-Simon Says to pull your left leg to your chest.
-Put your right hand over your right ear.
-If your right leg is on the ground, Simon Says to put your left hand over your left ear.
-If your right leg is behind your head, Simon Says cross your eyes.
-Simon Says, stick out your tongue.
-Simon Says, put your left leg out in front of you.
-If your right leg is on the ground, put it out in front of you like the left leg.
-Simon Says, show me the result.

All winners would get into a stance with their left leg out in front of them, their left hand over their ear, right hand on their head and their tongues sticking out. The tricky part is not actually doing the action until the very end.

Atomic Number

I learned this one from Sarah I., who was President of the Culver City Teen Center Youth Commission back in 2004. This game is a lot like Polar Bear in that the answer to the riddle is a bit deceptive. This game is great for high school students and adults who think they can do math.

Materials: None

Area: Table or room

Objective: Given any number, relate it to the “Atomic Number” which is always “4”.

How To Play: The leader of this game knows the secret. Someone calls out a number, any number. For simplicity at first, keep the numbers between zero and 99. The leader must relate that number back to the Atomic Number. The game ends when everyone in the group can demonstrate that they know how to reach the Atomic Number. The following is an example of how to play, then I will tell you what the trick is.

Example: A participant calls out a random number between 0 and 99. In this case, they call out “11”. The leader says, “11” is “6”, “6” is “3”, “3” is “5”, “5” is “4” and “4” is the Atomic Number. As you try to figure this out, here is the trick. There are no advanced math equations going on here. The trick is in the number of letters in each number. “11” has six letters– E-L-E-V-E-N. That’s why “11” is “6”. “6” has three letters– S-I-X. That’s why “6” is “3”. You get the idea. Everyone who plays thinks there is some deep pattern they need to decipher.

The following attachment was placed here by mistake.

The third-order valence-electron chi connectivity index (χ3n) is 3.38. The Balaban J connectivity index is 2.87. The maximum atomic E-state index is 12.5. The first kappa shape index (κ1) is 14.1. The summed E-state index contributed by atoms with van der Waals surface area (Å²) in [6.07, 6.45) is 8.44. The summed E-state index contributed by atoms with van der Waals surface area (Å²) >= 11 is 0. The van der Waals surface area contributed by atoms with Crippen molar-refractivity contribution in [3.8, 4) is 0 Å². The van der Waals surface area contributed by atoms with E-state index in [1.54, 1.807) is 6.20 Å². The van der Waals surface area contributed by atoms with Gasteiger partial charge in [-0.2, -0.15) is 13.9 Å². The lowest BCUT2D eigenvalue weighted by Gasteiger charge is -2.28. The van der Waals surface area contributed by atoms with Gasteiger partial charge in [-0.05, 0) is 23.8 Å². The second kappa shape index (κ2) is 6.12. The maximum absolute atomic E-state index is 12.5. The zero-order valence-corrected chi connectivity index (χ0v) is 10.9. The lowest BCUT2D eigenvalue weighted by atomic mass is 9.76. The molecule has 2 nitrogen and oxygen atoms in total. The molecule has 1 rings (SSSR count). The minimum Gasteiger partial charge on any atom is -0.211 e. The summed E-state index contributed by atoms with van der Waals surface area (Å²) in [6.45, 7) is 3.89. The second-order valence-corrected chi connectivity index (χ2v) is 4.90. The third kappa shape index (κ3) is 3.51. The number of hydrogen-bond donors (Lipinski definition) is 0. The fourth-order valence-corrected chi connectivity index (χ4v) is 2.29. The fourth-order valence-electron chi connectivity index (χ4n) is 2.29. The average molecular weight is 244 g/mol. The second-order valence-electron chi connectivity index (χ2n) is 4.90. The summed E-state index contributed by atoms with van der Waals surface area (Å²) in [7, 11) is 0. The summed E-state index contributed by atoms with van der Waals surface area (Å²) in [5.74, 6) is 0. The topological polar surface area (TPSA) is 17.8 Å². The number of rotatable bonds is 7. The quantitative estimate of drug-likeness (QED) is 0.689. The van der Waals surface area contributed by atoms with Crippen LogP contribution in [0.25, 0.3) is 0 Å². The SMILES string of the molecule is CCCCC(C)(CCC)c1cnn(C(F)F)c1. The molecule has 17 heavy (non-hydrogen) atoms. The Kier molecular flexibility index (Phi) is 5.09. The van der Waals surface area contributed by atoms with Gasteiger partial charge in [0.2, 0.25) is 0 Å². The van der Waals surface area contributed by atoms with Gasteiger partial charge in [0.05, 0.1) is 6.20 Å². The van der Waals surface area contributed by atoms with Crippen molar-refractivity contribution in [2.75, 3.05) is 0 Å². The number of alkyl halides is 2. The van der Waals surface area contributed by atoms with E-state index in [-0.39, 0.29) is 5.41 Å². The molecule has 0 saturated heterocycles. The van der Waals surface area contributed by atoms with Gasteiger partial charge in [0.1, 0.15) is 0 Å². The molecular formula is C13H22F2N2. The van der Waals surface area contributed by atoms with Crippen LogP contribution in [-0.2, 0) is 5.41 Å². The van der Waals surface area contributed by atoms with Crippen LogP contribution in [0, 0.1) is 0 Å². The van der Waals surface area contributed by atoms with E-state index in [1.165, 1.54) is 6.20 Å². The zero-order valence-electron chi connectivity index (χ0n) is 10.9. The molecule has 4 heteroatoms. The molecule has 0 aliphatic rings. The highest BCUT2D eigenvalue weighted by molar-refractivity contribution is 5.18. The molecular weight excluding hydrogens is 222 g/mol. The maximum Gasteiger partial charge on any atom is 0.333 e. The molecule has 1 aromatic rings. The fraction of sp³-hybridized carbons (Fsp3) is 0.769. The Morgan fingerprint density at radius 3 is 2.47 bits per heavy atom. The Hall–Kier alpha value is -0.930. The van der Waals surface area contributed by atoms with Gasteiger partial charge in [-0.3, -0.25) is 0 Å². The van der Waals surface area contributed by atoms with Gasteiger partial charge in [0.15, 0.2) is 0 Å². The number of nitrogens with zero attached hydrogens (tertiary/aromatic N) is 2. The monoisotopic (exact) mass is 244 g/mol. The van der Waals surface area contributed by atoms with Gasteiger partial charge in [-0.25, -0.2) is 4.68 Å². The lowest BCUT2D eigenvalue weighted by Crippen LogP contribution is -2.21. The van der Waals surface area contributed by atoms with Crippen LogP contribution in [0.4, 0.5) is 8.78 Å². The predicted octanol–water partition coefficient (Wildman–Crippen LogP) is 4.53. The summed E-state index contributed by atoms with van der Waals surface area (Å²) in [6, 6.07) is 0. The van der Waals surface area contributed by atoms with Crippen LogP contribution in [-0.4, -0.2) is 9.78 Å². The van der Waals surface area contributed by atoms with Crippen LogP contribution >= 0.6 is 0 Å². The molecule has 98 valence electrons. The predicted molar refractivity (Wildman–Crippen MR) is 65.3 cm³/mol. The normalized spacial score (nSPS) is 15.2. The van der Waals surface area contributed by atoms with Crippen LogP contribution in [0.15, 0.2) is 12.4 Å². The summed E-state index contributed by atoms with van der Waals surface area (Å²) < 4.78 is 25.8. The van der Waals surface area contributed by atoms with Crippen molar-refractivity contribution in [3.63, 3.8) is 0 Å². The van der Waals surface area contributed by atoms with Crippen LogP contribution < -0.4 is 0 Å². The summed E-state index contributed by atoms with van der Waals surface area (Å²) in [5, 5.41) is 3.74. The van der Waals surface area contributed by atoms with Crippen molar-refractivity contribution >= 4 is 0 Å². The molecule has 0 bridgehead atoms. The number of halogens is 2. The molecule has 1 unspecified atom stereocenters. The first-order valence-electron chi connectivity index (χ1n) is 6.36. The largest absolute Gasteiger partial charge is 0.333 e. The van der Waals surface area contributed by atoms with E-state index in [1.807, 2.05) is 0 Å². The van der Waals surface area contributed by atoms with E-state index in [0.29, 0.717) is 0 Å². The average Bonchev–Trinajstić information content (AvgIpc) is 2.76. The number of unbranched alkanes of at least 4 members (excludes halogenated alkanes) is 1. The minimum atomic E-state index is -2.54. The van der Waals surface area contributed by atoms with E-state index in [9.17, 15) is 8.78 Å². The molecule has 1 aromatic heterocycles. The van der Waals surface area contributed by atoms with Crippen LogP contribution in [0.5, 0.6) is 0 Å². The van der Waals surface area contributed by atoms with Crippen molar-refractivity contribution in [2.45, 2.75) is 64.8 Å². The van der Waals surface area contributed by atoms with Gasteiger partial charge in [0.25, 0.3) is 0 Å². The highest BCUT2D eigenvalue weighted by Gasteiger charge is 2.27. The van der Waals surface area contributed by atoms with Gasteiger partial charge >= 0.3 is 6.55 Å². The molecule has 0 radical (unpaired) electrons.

Polar Bear

Here is a game to keep the kids guessing. This can be played with any number of participants.

Materials: Four dice

Area: Table

Objective: Guess how many polar bears,  0 to 5.

How To Play: The leader annouces the following rules for play: “The object is to determine how many polar bears are around the ice hole. The answer will be in front of you on the table. There will be between zero and five each time.”

One staff person is the dice arranger. Arrange the dice in any random pattern; it really doesn’t matter.  The number of polar bears is actually determined by the number of fingers the staff slyly puts down next to the dice, not the arrangement of the dice.  The staff person puts their hand down on the ground next to the dice, displaying zero to five fingers. The game ends when everyone understands the trick.


Sounds gross. Real easy. This game is like splitting a wishbone.

Materials: groups of pine needles from a tree with long pine needles

Area: small sitting area

How To Play: Pine needles occur in small groups of three attached at the end. If you grab a handful of pine needles you will be playing for a while.

Get togehter in a group of two or three. Each person grabs one of the pine needles in the group and pulls. The one who has the “booger”-like attachment at the end of their pine needle, wins.

Have You Ever…?

Be careful not to let this game degenerate into nasty talk.

Materials: peanuts or chips or pennies

Area: table large enough to accommodate at least 6 players

How To Play:
One player starts by putting a penny into the pot in the middle of the table and telling one truthful statement about themself that they don’t think everybody at the table has done such as: “I ran a 4-minute mile”. Play goes to the person on the right who puts in a penny if they have run a 4-minute mile. If they haven’t, they dont’ put a penny in the middle. Once it has gone all the way around the table, the person to the right of the first person makes their truthful statement such as “I have a dog”. Everyone who has a dog puts a penny in the pot.

Play continues until one person has gotten rid of all their pennies first.